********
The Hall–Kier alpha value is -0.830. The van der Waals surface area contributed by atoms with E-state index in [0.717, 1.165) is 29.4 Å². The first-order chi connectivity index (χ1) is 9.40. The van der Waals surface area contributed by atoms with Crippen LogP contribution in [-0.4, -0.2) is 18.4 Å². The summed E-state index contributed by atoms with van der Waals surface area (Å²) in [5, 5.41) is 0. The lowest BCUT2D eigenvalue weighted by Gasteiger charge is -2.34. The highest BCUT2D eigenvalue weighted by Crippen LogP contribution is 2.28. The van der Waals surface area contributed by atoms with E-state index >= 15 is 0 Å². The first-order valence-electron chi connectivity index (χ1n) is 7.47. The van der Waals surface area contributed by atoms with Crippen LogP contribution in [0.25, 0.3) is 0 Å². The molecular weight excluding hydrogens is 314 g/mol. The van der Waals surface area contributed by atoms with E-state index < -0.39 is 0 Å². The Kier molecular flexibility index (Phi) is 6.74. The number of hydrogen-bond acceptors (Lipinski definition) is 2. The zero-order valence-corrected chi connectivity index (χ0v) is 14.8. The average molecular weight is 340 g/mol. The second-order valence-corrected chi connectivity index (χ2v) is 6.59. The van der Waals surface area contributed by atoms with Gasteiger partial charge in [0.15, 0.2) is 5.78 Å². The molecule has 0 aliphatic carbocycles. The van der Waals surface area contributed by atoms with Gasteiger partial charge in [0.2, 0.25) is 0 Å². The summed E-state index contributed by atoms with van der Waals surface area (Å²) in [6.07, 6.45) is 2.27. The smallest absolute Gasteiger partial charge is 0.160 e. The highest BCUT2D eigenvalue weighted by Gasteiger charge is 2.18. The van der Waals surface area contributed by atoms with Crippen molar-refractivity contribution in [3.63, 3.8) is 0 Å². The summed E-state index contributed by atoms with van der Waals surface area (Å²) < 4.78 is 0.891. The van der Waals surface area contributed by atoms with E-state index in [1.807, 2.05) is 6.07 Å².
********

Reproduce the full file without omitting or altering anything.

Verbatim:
The Hall–Kier alpha value is -0.830. The van der Waals surface area contributed by atoms with E-state index in [0.717, 1.165) is 29.4 Å². The first-order chi connectivity index (χ1) is 9.40. The van der Waals surface area contributed by atoms with Crippen LogP contribution in [-0.4, -0.2) is 18.4 Å². The summed E-state index contributed by atoms with van der Waals surface area (Å²) in [5, 5.41) is 0. The lowest BCUT2D eigenvalue weighted by Gasteiger charge is -2.34. The highest BCUT2D eigenvalue weighted by Crippen LogP contribution is 2.28. The van der Waals surface area contributed by atoms with E-state index >= 15 is 0 Å². The first-order valence-electron chi connectivity index (χ1n) is 7.47. The van der Waals surface area contributed by atoms with Crippen LogP contribution in [0.25, 0.3) is 0 Å². The molecular weight excluding hydrogens is 314 g/mol. The van der Waals surface area contributed by atoms with E-state index < -0.39 is 0 Å². The Kier molecular flexibility index (Phi) is 6.74. The number of hydrogen-bond acceptors (Lipinski definition) is 2. The zero-order valence-corrected chi connectivity index (χ0v) is 14.8. The average molecular weight is 340 g/mol. The second-order valence-corrected chi connectivity index (χ2v) is 6.59. The van der Waals surface area contributed by atoms with Gasteiger partial charge in [0.15, 0.2) is 5.78 Å². The molecule has 0 aliphatic carbocycles. The van der Waals surface area contributed by atoms with Gasteiger partial charge in [0.2, 0.25) is 0 Å². The summed E-state index contributed by atoms with van der Waals surface area (Å²) in [6.07, 6.45) is 2.27. The smallest absolute Gasteiger partial charge is 0.160 e. The highest BCUT2D eigenvalue weighted by Gasteiger charge is 2.18. The van der Waals surface area contributed by atoms with Crippen molar-refractivity contribution in [3.63, 3.8) is 0 Å². The summed E-state index contributed by atoms with van der Waals surface area (Å²) < 4.78 is 0.891. The van der Waals surface area contributed by atoms with E-state index in [1.807, 2.05) is 6.07 Å².